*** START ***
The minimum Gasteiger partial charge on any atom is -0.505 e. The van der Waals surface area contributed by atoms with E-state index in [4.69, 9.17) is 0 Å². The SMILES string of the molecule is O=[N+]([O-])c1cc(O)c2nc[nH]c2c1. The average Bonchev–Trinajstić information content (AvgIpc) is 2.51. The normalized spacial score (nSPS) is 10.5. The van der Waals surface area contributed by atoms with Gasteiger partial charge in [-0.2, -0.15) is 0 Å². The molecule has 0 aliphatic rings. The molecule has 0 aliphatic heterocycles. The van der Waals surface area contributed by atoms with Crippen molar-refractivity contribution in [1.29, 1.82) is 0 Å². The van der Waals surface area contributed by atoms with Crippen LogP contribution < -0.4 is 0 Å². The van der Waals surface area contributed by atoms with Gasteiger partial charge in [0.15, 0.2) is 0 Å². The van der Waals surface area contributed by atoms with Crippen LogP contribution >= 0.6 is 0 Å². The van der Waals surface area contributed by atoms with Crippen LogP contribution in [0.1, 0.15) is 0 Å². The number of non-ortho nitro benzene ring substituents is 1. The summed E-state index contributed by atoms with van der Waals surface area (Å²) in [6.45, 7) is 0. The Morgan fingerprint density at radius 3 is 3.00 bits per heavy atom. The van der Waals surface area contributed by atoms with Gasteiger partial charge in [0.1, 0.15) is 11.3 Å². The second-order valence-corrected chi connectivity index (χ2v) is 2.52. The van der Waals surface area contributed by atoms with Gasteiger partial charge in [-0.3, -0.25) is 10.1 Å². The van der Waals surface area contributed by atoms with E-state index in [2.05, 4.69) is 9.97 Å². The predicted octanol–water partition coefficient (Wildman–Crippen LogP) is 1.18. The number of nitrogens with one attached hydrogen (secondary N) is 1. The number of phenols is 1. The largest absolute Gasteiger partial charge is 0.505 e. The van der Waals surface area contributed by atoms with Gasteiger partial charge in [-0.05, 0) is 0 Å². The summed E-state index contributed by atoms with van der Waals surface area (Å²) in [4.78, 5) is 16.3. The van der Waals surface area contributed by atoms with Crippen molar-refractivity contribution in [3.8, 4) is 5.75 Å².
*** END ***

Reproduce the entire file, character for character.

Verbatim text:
The minimum Gasteiger partial charge on any atom is -0.505 e. The van der Waals surface area contributed by atoms with E-state index in [4.69, 9.17) is 0 Å². The SMILES string of the molecule is O=[N+]([O-])c1cc(O)c2nc[nH]c2c1. The average Bonchev–Trinajstić information content (AvgIpc) is 2.51. The normalized spacial score (nSPS) is 10.5. The van der Waals surface area contributed by atoms with Gasteiger partial charge in [-0.2, -0.15) is 0 Å². The molecule has 0 aliphatic rings. The molecule has 0 aliphatic heterocycles. The van der Waals surface area contributed by atoms with Crippen molar-refractivity contribution in [1.29, 1.82) is 0 Å². The van der Waals surface area contributed by atoms with Crippen LogP contribution < -0.4 is 0 Å². The van der Waals surface area contributed by atoms with Gasteiger partial charge in [0.15, 0.2) is 0 Å². The van der Waals surface area contributed by atoms with Crippen LogP contribution >= 0.6 is 0 Å². The van der Waals surface area contributed by atoms with Crippen LogP contribution in [0.1, 0.15) is 0 Å². The number of non-ortho nitro benzene ring substituents is 1. The summed E-state index contributed by atoms with van der Waals surface area (Å²) in [6.45, 7) is 0. The Morgan fingerprint density at radius 3 is 3.00 bits per heavy atom. The van der Waals surface area contributed by atoms with Gasteiger partial charge in [0.1, 0.15) is 11.3 Å². The second-order valence-corrected chi connectivity index (χ2v) is 2.52. The van der Waals surface area contributed by atoms with Gasteiger partial charge in [-0.3, -0.25) is 10.1 Å². The van der Waals surface area contributed by atoms with E-state index in [2.05, 4.69) is 9.97 Å². The predicted octanol–water partition coefficient (Wildman–Crippen LogP) is 1.18. The number of nitrogens with one attached hydrogen (secondary N) is 1. The number of phenols is 1. The largest absolute Gasteiger partial charge is 0.505 e. The van der Waals surface area contributed by atoms with Gasteiger partial charge in [-0.05, 0) is 0 Å². The summed E-state index contributed by atoms with van der Waals surface area (Å²) in [4.78, 5) is 16.3. The van der Waals surface area contributed by atoms with Crippen molar-refractivity contribution in [3.8, 4) is 5.75 Å².